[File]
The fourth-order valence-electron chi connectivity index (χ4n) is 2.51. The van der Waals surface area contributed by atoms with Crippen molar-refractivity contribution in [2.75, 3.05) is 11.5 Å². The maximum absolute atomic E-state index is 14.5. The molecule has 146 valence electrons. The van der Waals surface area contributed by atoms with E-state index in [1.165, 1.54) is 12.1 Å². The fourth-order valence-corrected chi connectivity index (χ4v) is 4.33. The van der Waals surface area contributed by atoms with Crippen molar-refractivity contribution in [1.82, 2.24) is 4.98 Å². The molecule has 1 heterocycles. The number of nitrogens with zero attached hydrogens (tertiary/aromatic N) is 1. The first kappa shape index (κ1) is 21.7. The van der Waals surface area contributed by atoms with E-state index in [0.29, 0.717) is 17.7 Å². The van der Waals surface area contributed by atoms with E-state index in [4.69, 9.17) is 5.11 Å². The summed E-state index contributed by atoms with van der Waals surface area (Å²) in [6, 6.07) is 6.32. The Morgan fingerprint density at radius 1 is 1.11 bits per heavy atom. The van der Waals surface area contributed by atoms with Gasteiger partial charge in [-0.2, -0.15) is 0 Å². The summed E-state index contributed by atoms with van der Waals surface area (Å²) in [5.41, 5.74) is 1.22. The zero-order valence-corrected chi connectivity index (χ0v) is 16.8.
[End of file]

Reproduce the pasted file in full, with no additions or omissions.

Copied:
The fourth-order valence-electron chi connectivity index (χ4n) is 2.51. The van der Waals surface area contributed by atoms with Crippen molar-refractivity contribution in [2.75, 3.05) is 11.5 Å². The maximum absolute atomic E-state index is 14.5. The molecule has 146 valence electrons. The van der Waals surface area contributed by atoms with E-state index in [1.165, 1.54) is 12.1 Å². The fourth-order valence-corrected chi connectivity index (χ4v) is 4.33. The van der Waals surface area contributed by atoms with Crippen molar-refractivity contribution in [1.82, 2.24) is 4.98 Å². The molecule has 1 heterocycles. The number of nitrogens with zero attached hydrogens (tertiary/aromatic N) is 1. The first kappa shape index (κ1) is 21.7. The van der Waals surface area contributed by atoms with E-state index in [0.29, 0.717) is 17.7 Å². The van der Waals surface area contributed by atoms with E-state index in [4.69, 9.17) is 5.11 Å². The summed E-state index contributed by atoms with van der Waals surface area (Å²) in [6, 6.07) is 6.32. The Morgan fingerprint density at radius 1 is 1.11 bits per heavy atom. The van der Waals surface area contributed by atoms with Gasteiger partial charge in [-0.2, -0.15) is 0 Å². The summed E-state index contributed by atoms with van der Waals surface area (Å²) in [5.41, 5.74) is 1.22. The zero-order valence-corrected chi connectivity index (χ0v) is 16.8.